By Alex Distefano
By Scott Snowden
By Anna Merlan
By Steve Almond
By Jena Ardell
By Jon Campbell
By Alan Scherstuhl
By Tessa Stuart
World itself exists almost unnoticed in relatively progressive Asheville, North Carolina, an hour north of Bob Jones U. But Christian-right Americans know it. Belz also cranks out 333,000 copies of a Christian version of The Weekly Reader and sells books to Christian schools and the home-school movement. And he and Olasky have set up a World Journalism Institute to train Christian reporters. Olasky and Belz have a lucrative relationship. Belz says he and Olasky, still a tenured prof in Austin, annually pull down about $100,000 each from the World empire, a tax-exempt, religious nonprofit organization.
"We make no apologies," says Belz. "Religion is not an aspect of life. It is all of life. Everybody has a worldview. Mine is that God is at the center of things.
"I know this sounds arrogant, but there are a few people who deny gravityand they do it at their own risk. If I believe your eternal destiny is at stake, I think I owe it to you to point that out."
Olasky insists, "I'm against anyone trying to force anyone else to believe anything." Nevertheless, he argues that the Old Testament is full of sacrifice stories that don't have punch lines. "The Old Testament is a cliffhanger," says Olasky. "The New Testament completes it. I just want to put that out there in the marketplace of ideas."
Only it's not just another idea to them. "We Christians have been horribly wrong, starting with the Crusades and with race and so on," says Belz. "But none of that negates the fact that there's such a thing out there as the truth."
Except on the campaign trail, where Bush's real gaffes have helped McCain sell an unreal "reformer" image.
The day before the South Carolina vote, McCain's Straight Talk Express makes a desperate dash up the state's Atlantic coast. Ooh, McCain is so accessible that he even has reporters on his bus and talks to them! In reality, McCain likes to chitchat, but not every reporter is deemed worthy of being co-opted. The largest paper in his home state, the Arizona Republic, is banned from the bus. It and other papers have detailed McCain's vacations to the Bahamas with convicted financiopath Charles Keating and his relationships with other power brokers.
Just as McCain has done throughout his career, you've got to follow the money. Those pesky McCain-bashers, Olasky and Belz, acknowledge that one reason McCain, an antiabortion conservative, is held in such contempt by the Christian right is that his original McCain-Feingold campaign-reform bill would have severely limited conservative Christians (among others) from lobbying while encouraging advertising in the despised "liberal" mainstream media. Some on the left have pointed out that, rather than reform campaigns, McCain-Feingold would have restricted First Amendment rights.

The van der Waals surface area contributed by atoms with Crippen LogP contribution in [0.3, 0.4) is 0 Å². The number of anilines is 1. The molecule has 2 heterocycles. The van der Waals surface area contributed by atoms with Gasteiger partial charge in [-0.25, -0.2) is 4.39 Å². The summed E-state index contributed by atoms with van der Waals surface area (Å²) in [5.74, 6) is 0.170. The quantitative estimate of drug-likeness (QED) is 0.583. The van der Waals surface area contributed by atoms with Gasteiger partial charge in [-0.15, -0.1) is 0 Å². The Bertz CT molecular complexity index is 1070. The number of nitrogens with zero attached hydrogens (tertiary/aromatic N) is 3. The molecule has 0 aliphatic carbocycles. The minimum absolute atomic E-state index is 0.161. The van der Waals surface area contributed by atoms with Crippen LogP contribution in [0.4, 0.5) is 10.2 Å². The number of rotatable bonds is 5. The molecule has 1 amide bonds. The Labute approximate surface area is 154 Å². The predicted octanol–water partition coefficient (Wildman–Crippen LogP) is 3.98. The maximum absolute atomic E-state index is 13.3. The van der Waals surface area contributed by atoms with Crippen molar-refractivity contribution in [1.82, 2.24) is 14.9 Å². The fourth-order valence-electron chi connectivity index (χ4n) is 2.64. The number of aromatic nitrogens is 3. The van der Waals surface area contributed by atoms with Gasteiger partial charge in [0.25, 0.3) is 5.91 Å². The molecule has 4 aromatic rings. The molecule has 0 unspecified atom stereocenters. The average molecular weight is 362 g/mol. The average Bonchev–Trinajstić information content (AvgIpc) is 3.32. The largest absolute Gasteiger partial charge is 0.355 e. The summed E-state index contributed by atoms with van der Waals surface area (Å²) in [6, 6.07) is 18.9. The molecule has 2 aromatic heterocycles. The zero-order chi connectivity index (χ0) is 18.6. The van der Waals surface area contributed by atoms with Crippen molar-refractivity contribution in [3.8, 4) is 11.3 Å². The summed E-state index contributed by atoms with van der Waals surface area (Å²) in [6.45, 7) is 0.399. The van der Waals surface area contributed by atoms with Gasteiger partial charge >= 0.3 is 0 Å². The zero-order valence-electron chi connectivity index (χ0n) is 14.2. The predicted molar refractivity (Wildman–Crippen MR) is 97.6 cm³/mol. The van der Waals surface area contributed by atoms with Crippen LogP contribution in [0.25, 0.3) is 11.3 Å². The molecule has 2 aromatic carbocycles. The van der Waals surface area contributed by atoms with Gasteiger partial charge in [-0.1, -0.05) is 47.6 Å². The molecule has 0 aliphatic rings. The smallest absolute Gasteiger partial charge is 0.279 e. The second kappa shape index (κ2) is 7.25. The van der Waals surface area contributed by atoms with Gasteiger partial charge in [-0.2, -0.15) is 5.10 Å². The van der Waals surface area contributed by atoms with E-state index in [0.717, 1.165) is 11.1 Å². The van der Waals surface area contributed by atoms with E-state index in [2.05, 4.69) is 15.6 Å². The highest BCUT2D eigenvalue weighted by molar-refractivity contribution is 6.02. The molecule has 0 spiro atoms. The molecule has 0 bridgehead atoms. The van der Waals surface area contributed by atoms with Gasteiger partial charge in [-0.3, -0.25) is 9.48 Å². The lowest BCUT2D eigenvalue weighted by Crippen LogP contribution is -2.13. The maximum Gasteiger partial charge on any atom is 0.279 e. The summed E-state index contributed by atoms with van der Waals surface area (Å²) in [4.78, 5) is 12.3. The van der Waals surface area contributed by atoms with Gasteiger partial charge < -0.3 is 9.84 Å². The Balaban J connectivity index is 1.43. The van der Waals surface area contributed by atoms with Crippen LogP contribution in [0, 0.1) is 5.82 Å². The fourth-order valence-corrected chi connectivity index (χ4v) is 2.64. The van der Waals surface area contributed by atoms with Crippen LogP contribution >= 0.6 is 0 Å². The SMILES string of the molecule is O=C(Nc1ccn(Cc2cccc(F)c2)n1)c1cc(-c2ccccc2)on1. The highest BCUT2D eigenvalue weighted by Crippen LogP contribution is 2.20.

But just as most reporters have swallowed G-Dub's view of himself as a "compassionate conservative," they have swallowed McCain's invention of himself as a reformer. And the "hero" stuff has them captivated. During his last frenetic day of campaigning, McCain's staff schleps around other Vietnam War POWs to punctuate their man's own ordeal as a captive. South Carolina knows all about captives.
In a state that's 30 percent African American, his audiences are practically all white, as are the reporters and camera crews following him around. During one stop for a breather, reporters relax on the gracious patio of the Hampton Inn, on Meeting Street in the charming former slave port of Charleston, and put on the feed bag courtesy of McCain. While they rest, a local journalist is quietly at work across the street. Krenston Price, accompanied by his son Jordan, is filling a newspaper box with copies of Black News, part of a big chain of black papers here. To Price, the campaign seems irrelevant. Neither candidate is talking about the constant in-your-face racism that people of color have to put up with here. The old plantations are now resorts, but still called plantations, and black folk still clean the toilets in the Big House. The Confederate battle flag flies over the state capitol in Columbia, but don't think it's a matter of history or heritage. It's been up there only since 1962, erected in defiance of integration.
So how's that civil rights struggle going, now that the Civil War's been over for 135 years? Price points to his leg and says, "It's as if you once had an open sore and now it's got a scab over it. But it's infected. It's under the surface, but it's deeply infected."
White progressives have no place to go in this campaign, either. Well, practically no place. McCain's last campaign stop this day is at the NASCAR Cafe in Myrtle Beach. As the Straight Talk Express pulls into a parking lot the size of Manhattan, ex-POW Bud Day, warming up the crowd for McCain, gestures to a sign behind him, conveniently placed right in view of camera crews. The sign says, "Replace the bum in the White House with a real American hero!" The crowd whoops and hollers. McCain gives his spiel and everybody goes home.
The next day in Charleston, election day, the man with the "replace the bum" sign stands on Meeting Street, whipping up more support for McCain. His name is Paul Piccirilli; he's a retired steelworker from Aliquippa, Pennsylvania, and it turns out that he's a leftist. The last sign he carried was an anti-scab screed on a Christmas Day a few years ago.